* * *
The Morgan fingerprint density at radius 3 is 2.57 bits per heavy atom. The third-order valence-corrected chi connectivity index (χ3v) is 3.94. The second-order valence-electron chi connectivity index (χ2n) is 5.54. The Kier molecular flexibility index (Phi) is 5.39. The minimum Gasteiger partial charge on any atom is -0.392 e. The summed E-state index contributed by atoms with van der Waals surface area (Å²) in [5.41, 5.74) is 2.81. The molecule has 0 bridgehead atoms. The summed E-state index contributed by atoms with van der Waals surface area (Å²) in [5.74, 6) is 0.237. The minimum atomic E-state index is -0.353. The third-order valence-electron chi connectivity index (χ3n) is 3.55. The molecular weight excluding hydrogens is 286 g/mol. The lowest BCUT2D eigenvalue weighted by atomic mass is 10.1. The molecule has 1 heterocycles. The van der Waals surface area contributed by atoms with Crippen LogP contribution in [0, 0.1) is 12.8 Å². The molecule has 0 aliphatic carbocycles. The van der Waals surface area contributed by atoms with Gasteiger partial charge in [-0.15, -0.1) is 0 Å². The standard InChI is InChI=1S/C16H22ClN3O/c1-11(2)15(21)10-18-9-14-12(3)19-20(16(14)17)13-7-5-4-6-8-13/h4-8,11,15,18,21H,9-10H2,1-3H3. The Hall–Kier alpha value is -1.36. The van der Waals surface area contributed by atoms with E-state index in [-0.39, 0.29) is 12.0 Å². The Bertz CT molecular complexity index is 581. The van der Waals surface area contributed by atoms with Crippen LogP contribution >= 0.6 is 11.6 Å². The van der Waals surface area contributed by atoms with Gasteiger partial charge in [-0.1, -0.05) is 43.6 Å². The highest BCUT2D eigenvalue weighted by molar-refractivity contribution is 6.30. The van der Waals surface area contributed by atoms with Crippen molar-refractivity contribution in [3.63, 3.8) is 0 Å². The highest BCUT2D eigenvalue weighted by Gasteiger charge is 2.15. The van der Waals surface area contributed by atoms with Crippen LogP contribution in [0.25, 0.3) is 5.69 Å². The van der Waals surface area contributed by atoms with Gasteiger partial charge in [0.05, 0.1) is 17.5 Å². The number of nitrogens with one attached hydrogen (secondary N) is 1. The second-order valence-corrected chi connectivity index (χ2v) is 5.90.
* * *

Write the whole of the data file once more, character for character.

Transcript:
The Morgan fingerprint density at radius 3 is 2.57 bits per heavy atom. The third-order valence-corrected chi connectivity index (χ3v) is 3.94. The second-order valence-electron chi connectivity index (χ2n) is 5.54. The Kier molecular flexibility index (Phi) is 5.39. The minimum Gasteiger partial charge on any atom is -0.392 e. The summed E-state index contributed by atoms with van der Waals surface area (Å²) in [5.41, 5.74) is 2.81. The molecule has 0 bridgehead atoms. The summed E-state index contributed by atoms with van der Waals surface area (Å²) in [5.74, 6) is 0.237. The minimum atomic E-state index is -0.353. The third-order valence-electron chi connectivity index (χ3n) is 3.55. The molecular weight excluding hydrogens is 286 g/mol. The lowest BCUT2D eigenvalue weighted by atomic mass is 10.1. The molecule has 1 heterocycles. The van der Waals surface area contributed by atoms with Crippen LogP contribution in [0, 0.1) is 12.8 Å². The molecule has 0 aliphatic carbocycles. The van der Waals surface area contributed by atoms with Gasteiger partial charge in [-0.15, -0.1) is 0 Å². The standard InChI is InChI=1S/C16H22ClN3O/c1-11(2)15(21)10-18-9-14-12(3)19-20(16(14)17)13-7-5-4-6-8-13/h4-8,11,15,18,21H,9-10H2,1-3H3. The Hall–Kier alpha value is -1.36. The van der Waals surface area contributed by atoms with E-state index in [-0.39, 0.29) is 12.0 Å². The Bertz CT molecular complexity index is 581. The van der Waals surface area contributed by atoms with Crippen LogP contribution >= 0.6 is 11.6 Å². The van der Waals surface area contributed by atoms with Gasteiger partial charge in [-0.1, -0.05) is 43.6 Å². The highest BCUT2D eigenvalue weighted by molar-refractivity contribution is 6.30. The van der Waals surface area contributed by atoms with Crippen molar-refractivity contribution in [3.63, 3.8) is 0 Å². The highest BCUT2D eigenvalue weighted by Gasteiger charge is 2.15. The van der Waals surface area contributed by atoms with Crippen LogP contribution in [0.25, 0.3) is 5.69 Å². The van der Waals surface area contributed by atoms with Gasteiger partial charge in [0.05, 0.1) is 17.5 Å². The number of nitrogens with one attached hydrogen (secondary N) is 1. The second-order valence-corrected chi connectivity index (χ2v) is 5.90.